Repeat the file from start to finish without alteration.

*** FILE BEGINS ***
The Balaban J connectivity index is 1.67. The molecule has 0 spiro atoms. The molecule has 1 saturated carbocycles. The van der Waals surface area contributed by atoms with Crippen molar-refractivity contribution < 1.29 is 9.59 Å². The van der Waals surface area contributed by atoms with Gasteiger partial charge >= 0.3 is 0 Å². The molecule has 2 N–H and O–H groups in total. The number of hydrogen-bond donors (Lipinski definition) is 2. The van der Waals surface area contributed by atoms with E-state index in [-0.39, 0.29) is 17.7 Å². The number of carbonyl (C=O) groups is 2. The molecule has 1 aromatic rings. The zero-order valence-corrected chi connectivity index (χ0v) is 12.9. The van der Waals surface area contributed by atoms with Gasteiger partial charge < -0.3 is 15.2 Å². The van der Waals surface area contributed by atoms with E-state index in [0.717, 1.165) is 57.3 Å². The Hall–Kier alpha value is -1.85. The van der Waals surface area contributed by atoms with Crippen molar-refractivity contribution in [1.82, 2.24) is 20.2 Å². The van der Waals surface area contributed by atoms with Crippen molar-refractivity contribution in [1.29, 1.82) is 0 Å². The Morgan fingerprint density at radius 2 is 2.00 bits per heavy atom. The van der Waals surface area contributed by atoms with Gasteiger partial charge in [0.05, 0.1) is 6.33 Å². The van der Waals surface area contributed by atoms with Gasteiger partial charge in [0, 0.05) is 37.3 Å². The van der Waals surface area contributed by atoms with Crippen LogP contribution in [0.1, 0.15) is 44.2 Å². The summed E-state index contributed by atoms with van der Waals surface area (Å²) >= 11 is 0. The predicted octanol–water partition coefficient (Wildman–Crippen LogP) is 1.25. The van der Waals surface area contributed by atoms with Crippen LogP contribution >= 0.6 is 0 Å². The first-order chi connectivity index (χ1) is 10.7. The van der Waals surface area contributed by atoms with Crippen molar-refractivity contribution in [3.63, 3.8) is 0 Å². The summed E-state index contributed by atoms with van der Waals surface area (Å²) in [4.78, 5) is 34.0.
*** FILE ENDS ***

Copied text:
The Balaban J connectivity index is 1.67. The molecule has 0 spiro atoms. The molecule has 1 saturated carbocycles. The van der Waals surface area contributed by atoms with Crippen molar-refractivity contribution < 1.29 is 9.59 Å². The van der Waals surface area contributed by atoms with Gasteiger partial charge >= 0.3 is 0 Å². The molecule has 2 N–H and O–H groups in total. The number of hydrogen-bond donors (Lipinski definition) is 2. The van der Waals surface area contributed by atoms with E-state index in [-0.39, 0.29) is 17.7 Å². The number of carbonyl (C=O) groups is 2. The molecule has 1 aromatic rings. The zero-order valence-corrected chi connectivity index (χ0v) is 12.9. The van der Waals surface area contributed by atoms with Gasteiger partial charge < -0.3 is 15.2 Å². The van der Waals surface area contributed by atoms with E-state index in [0.717, 1.165) is 57.3 Å². The Hall–Kier alpha value is -1.85. The van der Waals surface area contributed by atoms with Crippen molar-refractivity contribution in [1.82, 2.24) is 20.2 Å². The van der Waals surface area contributed by atoms with Crippen molar-refractivity contribution in [1.29, 1.82) is 0 Å². The Morgan fingerprint density at radius 2 is 2.00 bits per heavy atom. The van der Waals surface area contributed by atoms with Gasteiger partial charge in [0.05, 0.1) is 6.33 Å². The van der Waals surface area contributed by atoms with Gasteiger partial charge in [0, 0.05) is 37.3 Å². The van der Waals surface area contributed by atoms with Crippen LogP contribution in [0.1, 0.15) is 44.2 Å². The summed E-state index contributed by atoms with van der Waals surface area (Å²) >= 11 is 0. The predicted octanol–water partition coefficient (Wildman–Crippen LogP) is 1.25. The van der Waals surface area contributed by atoms with Crippen LogP contribution >= 0.6 is 0 Å². The first-order chi connectivity index (χ1) is 10.7. The van der Waals surface area contributed by atoms with Crippen molar-refractivity contribution in [3.63, 3.8) is 0 Å². The summed E-state index contributed by atoms with van der Waals surface area (Å²) in [4.78, 5) is 34.0.